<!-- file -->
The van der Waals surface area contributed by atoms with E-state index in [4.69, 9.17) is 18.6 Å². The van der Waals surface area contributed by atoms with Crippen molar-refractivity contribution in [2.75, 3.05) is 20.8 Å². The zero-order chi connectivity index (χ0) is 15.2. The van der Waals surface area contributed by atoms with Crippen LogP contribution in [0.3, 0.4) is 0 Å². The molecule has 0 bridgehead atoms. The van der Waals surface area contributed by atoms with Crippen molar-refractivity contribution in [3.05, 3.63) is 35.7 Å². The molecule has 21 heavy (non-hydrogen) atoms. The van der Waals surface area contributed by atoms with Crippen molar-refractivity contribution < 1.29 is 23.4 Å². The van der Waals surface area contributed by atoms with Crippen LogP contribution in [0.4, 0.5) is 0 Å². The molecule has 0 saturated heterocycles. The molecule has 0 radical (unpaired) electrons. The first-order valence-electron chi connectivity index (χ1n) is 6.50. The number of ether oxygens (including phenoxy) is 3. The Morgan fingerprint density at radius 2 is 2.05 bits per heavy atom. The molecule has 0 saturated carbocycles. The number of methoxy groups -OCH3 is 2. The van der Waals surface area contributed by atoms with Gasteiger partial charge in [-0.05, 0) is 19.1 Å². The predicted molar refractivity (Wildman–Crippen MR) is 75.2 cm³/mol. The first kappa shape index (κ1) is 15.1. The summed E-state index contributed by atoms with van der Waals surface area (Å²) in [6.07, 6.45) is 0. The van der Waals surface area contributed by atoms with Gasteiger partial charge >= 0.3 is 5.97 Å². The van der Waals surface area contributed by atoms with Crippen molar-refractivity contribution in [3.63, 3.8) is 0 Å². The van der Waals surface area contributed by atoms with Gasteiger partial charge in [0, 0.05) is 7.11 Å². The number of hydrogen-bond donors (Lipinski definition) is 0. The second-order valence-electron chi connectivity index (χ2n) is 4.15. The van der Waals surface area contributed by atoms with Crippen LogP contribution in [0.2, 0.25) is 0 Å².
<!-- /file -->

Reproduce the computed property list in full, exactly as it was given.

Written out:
The van der Waals surface area contributed by atoms with E-state index in [4.69, 9.17) is 18.6 Å². The van der Waals surface area contributed by atoms with Crippen molar-refractivity contribution in [2.75, 3.05) is 20.8 Å². The zero-order chi connectivity index (χ0) is 15.2. The van der Waals surface area contributed by atoms with Crippen LogP contribution in [0.3, 0.4) is 0 Å². The molecule has 0 bridgehead atoms. The van der Waals surface area contributed by atoms with Crippen molar-refractivity contribution in [3.05, 3.63) is 35.7 Å². The molecule has 21 heavy (non-hydrogen) atoms. The van der Waals surface area contributed by atoms with Crippen molar-refractivity contribution < 1.29 is 23.4 Å². The van der Waals surface area contributed by atoms with Crippen LogP contribution in [0.4, 0.5) is 0 Å². The molecule has 0 saturated heterocycles. The molecule has 0 radical (unpaired) electrons. The first-order valence-electron chi connectivity index (χ1n) is 6.50. The number of ether oxygens (including phenoxy) is 3. The Morgan fingerprint density at radius 2 is 2.05 bits per heavy atom. The molecule has 0 saturated carbocycles. The number of methoxy groups -OCH3 is 2. The van der Waals surface area contributed by atoms with Gasteiger partial charge in [-0.05, 0) is 19.1 Å². The predicted molar refractivity (Wildman–Crippen MR) is 75.2 cm³/mol. The first kappa shape index (κ1) is 15.1. The summed E-state index contributed by atoms with van der Waals surface area (Å²) in [6.07, 6.45) is 0. The van der Waals surface area contributed by atoms with Gasteiger partial charge >= 0.3 is 5.97 Å². The van der Waals surface area contributed by atoms with Crippen molar-refractivity contribution in [3.63, 3.8) is 0 Å². The van der Waals surface area contributed by atoms with Gasteiger partial charge in [0, 0.05) is 7.11 Å². The number of hydrogen-bond donors (Lipinski definition) is 0. The second-order valence-electron chi connectivity index (χ2n) is 4.15. The van der Waals surface area contributed by atoms with Crippen LogP contribution in [0.2, 0.25) is 0 Å².